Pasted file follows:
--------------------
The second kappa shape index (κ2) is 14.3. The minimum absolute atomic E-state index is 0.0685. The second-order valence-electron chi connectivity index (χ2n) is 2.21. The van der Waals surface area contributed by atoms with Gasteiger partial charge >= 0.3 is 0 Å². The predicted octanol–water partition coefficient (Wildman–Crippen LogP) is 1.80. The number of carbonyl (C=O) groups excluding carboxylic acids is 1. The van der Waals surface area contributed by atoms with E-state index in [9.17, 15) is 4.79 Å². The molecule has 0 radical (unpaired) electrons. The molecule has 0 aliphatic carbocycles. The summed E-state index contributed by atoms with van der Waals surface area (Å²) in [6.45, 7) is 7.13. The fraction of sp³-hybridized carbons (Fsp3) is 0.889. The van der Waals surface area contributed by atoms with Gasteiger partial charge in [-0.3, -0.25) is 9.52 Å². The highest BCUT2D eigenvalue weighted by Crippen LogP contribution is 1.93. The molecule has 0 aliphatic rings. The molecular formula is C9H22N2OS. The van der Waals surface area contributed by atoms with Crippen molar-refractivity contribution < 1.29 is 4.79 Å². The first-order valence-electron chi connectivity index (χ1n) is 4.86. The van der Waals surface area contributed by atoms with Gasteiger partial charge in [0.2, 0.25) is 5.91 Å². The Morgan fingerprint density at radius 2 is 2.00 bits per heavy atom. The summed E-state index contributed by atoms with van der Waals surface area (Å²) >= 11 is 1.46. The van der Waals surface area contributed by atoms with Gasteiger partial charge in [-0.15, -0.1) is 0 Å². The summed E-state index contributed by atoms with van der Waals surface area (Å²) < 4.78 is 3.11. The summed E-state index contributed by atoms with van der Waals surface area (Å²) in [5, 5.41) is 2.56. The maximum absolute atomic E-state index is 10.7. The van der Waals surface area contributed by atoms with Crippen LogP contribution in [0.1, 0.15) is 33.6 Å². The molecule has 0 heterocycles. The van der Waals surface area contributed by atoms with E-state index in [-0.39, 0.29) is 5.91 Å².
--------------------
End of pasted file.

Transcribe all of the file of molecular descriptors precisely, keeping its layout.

The second kappa shape index (κ2) is 14.3. The minimum absolute atomic E-state index is 0.0685. The second-order valence-electron chi connectivity index (χ2n) is 2.21. The van der Waals surface area contributed by atoms with Gasteiger partial charge >= 0.3 is 0 Å². The predicted octanol–water partition coefficient (Wildman–Crippen LogP) is 1.80. The number of carbonyl (C=O) groups excluding carboxylic acids is 1. The van der Waals surface area contributed by atoms with E-state index in [9.17, 15) is 4.79 Å². The molecule has 0 radical (unpaired) electrons. The molecule has 0 aliphatic carbocycles. The summed E-state index contributed by atoms with van der Waals surface area (Å²) in [6.45, 7) is 7.13. The fraction of sp³-hybridized carbons (Fsp3) is 0.889. The van der Waals surface area contributed by atoms with Gasteiger partial charge in [-0.3, -0.25) is 9.52 Å². The highest BCUT2D eigenvalue weighted by Crippen LogP contribution is 1.93. The molecule has 0 aliphatic rings. The molecular formula is C9H22N2OS. The van der Waals surface area contributed by atoms with Crippen molar-refractivity contribution < 1.29 is 4.79 Å². The first-order valence-electron chi connectivity index (χ1n) is 4.86. The van der Waals surface area contributed by atoms with Gasteiger partial charge in [0.2, 0.25) is 5.91 Å². The Morgan fingerprint density at radius 2 is 2.00 bits per heavy atom. The summed E-state index contributed by atoms with van der Waals surface area (Å²) >= 11 is 1.46. The van der Waals surface area contributed by atoms with Gasteiger partial charge in [-0.15, -0.1) is 0 Å². The summed E-state index contributed by atoms with van der Waals surface area (Å²) < 4.78 is 3.11. The summed E-state index contributed by atoms with van der Waals surface area (Å²) in [5, 5.41) is 2.56. The maximum absolute atomic E-state index is 10.7. The van der Waals surface area contributed by atoms with Crippen LogP contribution in [0.1, 0.15) is 33.6 Å². The molecule has 0 heterocycles. The van der Waals surface area contributed by atoms with E-state index in [-0.39, 0.29) is 5.91 Å².